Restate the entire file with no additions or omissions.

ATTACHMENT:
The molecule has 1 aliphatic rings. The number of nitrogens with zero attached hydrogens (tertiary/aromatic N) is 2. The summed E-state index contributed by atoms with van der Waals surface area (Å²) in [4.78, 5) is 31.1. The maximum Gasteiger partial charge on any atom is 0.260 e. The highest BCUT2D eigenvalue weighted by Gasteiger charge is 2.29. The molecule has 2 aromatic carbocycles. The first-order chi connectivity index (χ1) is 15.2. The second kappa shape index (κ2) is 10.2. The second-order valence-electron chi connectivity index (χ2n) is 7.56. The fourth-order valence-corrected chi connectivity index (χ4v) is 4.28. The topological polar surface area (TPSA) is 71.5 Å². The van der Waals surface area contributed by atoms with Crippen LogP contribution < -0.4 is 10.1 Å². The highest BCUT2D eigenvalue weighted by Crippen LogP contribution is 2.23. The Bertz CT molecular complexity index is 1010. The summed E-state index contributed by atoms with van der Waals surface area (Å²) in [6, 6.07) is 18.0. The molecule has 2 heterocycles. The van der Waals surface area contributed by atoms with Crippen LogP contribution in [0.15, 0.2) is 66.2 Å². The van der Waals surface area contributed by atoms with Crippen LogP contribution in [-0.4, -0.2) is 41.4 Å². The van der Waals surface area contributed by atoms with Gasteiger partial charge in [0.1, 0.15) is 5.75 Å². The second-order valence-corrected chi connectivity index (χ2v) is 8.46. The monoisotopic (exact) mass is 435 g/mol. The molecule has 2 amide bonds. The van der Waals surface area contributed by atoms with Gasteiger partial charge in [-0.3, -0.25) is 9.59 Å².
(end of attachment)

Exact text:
The molecule has 1 aliphatic rings. The number of nitrogens with zero attached hydrogens (tertiary/aromatic N) is 2. The summed E-state index contributed by atoms with van der Waals surface area (Å²) in [4.78, 5) is 31.1. The maximum Gasteiger partial charge on any atom is 0.260 e. The highest BCUT2D eigenvalue weighted by Gasteiger charge is 2.29. The molecule has 2 aromatic carbocycles. The first-order chi connectivity index (χ1) is 15.2. The second kappa shape index (κ2) is 10.2. The second-order valence-electron chi connectivity index (χ2n) is 7.56. The fourth-order valence-corrected chi connectivity index (χ4v) is 4.28. The topological polar surface area (TPSA) is 71.5 Å². The van der Waals surface area contributed by atoms with Crippen LogP contribution < -0.4 is 10.1 Å². The highest BCUT2D eigenvalue weighted by Crippen LogP contribution is 2.23. The Bertz CT molecular complexity index is 1010. The summed E-state index contributed by atoms with van der Waals surface area (Å²) in [6, 6.07) is 18.0. The molecule has 2 heterocycles. The van der Waals surface area contributed by atoms with Crippen LogP contribution in [0.15, 0.2) is 66.2 Å². The van der Waals surface area contributed by atoms with Crippen LogP contribution in [-0.4, -0.2) is 41.4 Å². The van der Waals surface area contributed by atoms with Gasteiger partial charge in [0.1, 0.15) is 5.75 Å². The second-order valence-corrected chi connectivity index (χ2v) is 8.46. The monoisotopic (exact) mass is 435 g/mol. The molecule has 2 amide bonds. The van der Waals surface area contributed by atoms with Gasteiger partial charge in [-0.3, -0.25) is 9.59 Å².